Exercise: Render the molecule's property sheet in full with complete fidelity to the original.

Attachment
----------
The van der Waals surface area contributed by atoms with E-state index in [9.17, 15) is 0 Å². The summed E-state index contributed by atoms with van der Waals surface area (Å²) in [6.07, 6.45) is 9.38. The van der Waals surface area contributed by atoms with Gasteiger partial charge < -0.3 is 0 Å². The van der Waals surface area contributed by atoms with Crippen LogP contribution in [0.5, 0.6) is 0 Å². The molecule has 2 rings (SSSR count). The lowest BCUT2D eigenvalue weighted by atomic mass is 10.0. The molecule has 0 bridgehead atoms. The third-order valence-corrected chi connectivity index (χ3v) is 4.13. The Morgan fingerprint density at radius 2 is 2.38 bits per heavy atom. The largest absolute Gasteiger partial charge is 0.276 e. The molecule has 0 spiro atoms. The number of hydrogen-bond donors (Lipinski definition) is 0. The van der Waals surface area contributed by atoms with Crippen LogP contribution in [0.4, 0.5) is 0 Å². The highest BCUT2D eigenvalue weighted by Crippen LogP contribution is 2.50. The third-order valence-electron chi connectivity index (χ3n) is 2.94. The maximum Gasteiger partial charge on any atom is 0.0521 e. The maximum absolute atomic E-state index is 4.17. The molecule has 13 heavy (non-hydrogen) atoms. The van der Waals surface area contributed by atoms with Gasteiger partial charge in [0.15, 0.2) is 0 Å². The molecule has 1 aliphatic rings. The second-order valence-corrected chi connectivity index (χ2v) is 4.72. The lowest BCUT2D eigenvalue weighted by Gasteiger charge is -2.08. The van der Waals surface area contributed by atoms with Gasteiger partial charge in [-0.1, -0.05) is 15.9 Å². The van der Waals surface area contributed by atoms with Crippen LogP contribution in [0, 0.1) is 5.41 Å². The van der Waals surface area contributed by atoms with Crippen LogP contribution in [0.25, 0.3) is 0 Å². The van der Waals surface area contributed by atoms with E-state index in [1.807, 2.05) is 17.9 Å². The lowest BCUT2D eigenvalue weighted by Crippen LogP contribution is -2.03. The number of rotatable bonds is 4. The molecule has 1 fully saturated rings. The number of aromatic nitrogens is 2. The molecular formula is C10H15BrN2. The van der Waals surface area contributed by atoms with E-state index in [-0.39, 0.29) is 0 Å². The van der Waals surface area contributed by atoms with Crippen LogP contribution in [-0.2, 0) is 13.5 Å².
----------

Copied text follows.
The van der Waals surface area contributed by atoms with E-state index in [9.17, 15) is 0 Å². The summed E-state index contributed by atoms with van der Waals surface area (Å²) in [6.07, 6.45) is 9.38. The van der Waals surface area contributed by atoms with Gasteiger partial charge < -0.3 is 0 Å². The van der Waals surface area contributed by atoms with Crippen LogP contribution in [0.5, 0.6) is 0 Å². The molecule has 2 rings (SSSR count). The lowest BCUT2D eigenvalue weighted by atomic mass is 10.0. The molecule has 0 bridgehead atoms. The third-order valence-corrected chi connectivity index (χ3v) is 4.13. The Morgan fingerprint density at radius 2 is 2.38 bits per heavy atom. The largest absolute Gasteiger partial charge is 0.276 e. The molecule has 0 spiro atoms. The number of hydrogen-bond donors (Lipinski definition) is 0. The van der Waals surface area contributed by atoms with Crippen LogP contribution in [0.4, 0.5) is 0 Å². The highest BCUT2D eigenvalue weighted by Crippen LogP contribution is 2.50. The third-order valence-electron chi connectivity index (χ3n) is 2.94. The maximum Gasteiger partial charge on any atom is 0.0521 e. The maximum absolute atomic E-state index is 4.17. The molecule has 13 heavy (non-hydrogen) atoms. The van der Waals surface area contributed by atoms with Gasteiger partial charge in [0.15, 0.2) is 0 Å². The molecule has 1 aliphatic rings. The second-order valence-corrected chi connectivity index (χ2v) is 4.72. The lowest BCUT2D eigenvalue weighted by Gasteiger charge is -2.08. The van der Waals surface area contributed by atoms with Gasteiger partial charge in [-0.1, -0.05) is 15.9 Å². The van der Waals surface area contributed by atoms with Crippen LogP contribution in [0, 0.1) is 5.41 Å². The van der Waals surface area contributed by atoms with Crippen LogP contribution in [0.25, 0.3) is 0 Å². The van der Waals surface area contributed by atoms with E-state index in [1.807, 2.05) is 17.9 Å². The lowest BCUT2D eigenvalue weighted by Crippen LogP contribution is -2.03. The number of rotatable bonds is 4. The molecule has 1 fully saturated rings. The number of aromatic nitrogens is 2. The molecular formula is C10H15BrN2. The van der Waals surface area contributed by atoms with E-state index in [-0.39, 0.29) is 0 Å². The van der Waals surface area contributed by atoms with Crippen LogP contribution in [-0.2, 0) is 13.5 Å².